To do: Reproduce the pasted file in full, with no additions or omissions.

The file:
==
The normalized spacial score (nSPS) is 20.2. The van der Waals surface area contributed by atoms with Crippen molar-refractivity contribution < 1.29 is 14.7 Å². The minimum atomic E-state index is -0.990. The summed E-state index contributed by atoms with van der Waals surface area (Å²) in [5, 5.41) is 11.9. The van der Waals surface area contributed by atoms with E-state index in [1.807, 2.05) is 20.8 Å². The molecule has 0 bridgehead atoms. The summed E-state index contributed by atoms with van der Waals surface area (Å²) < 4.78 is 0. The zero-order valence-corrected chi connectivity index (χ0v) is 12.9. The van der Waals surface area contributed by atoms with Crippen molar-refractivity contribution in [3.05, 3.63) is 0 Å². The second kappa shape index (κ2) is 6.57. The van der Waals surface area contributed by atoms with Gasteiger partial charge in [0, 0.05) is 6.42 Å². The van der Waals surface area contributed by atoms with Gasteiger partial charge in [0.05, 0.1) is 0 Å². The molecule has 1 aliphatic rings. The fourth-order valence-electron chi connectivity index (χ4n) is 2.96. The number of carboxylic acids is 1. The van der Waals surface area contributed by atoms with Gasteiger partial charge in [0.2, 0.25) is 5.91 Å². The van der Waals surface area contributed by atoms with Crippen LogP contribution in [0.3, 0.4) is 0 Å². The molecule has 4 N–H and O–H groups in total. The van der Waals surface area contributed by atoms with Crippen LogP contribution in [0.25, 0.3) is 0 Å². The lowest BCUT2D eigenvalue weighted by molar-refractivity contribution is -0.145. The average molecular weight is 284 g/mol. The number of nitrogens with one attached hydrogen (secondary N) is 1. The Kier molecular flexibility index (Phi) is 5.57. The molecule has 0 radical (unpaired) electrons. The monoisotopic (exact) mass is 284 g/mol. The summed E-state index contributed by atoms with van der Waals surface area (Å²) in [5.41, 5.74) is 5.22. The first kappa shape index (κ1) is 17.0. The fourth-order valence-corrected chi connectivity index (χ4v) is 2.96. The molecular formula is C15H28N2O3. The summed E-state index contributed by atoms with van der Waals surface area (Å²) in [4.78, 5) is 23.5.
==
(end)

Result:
The normalized spacial score (nSPS) is 20.2. The van der Waals surface area contributed by atoms with Crippen molar-refractivity contribution < 1.29 is 14.7 Å². The minimum atomic E-state index is -0.990. The summed E-state index contributed by atoms with van der Waals surface area (Å²) in [5, 5.41) is 11.9. The van der Waals surface area contributed by atoms with E-state index in [1.807, 2.05) is 20.8 Å². The molecule has 0 bridgehead atoms. The summed E-state index contributed by atoms with van der Waals surface area (Å²) < 4.78 is 0. The zero-order valence-corrected chi connectivity index (χ0v) is 12.9. The van der Waals surface area contributed by atoms with Crippen molar-refractivity contribution in [3.05, 3.63) is 0 Å². The second kappa shape index (κ2) is 6.57. The van der Waals surface area contributed by atoms with Gasteiger partial charge in [0, 0.05) is 6.42 Å². The van der Waals surface area contributed by atoms with Gasteiger partial charge in [0.05, 0.1) is 0 Å². The molecule has 1 aliphatic rings. The fourth-order valence-electron chi connectivity index (χ4n) is 2.96. The number of carboxylic acids is 1. The van der Waals surface area contributed by atoms with Gasteiger partial charge in [0.2, 0.25) is 5.91 Å². The van der Waals surface area contributed by atoms with Crippen LogP contribution in [0.3, 0.4) is 0 Å². The molecule has 4 N–H and O–H groups in total. The van der Waals surface area contributed by atoms with Crippen LogP contribution in [0.25, 0.3) is 0 Å². The lowest BCUT2D eigenvalue weighted by molar-refractivity contribution is -0.145. The average molecular weight is 284 g/mol. The number of nitrogens with one attached hydrogen (secondary N) is 1. The Kier molecular flexibility index (Phi) is 5.57. The molecule has 0 radical (unpaired) electrons. The monoisotopic (exact) mass is 284 g/mol. The summed E-state index contributed by atoms with van der Waals surface area (Å²) in [5.41, 5.74) is 5.22. The first kappa shape index (κ1) is 17.0. The fourth-order valence-corrected chi connectivity index (χ4v) is 2.96. The molecular formula is C15H28N2O3. The summed E-state index contributed by atoms with van der Waals surface area (Å²) in [4.78, 5) is 23.5.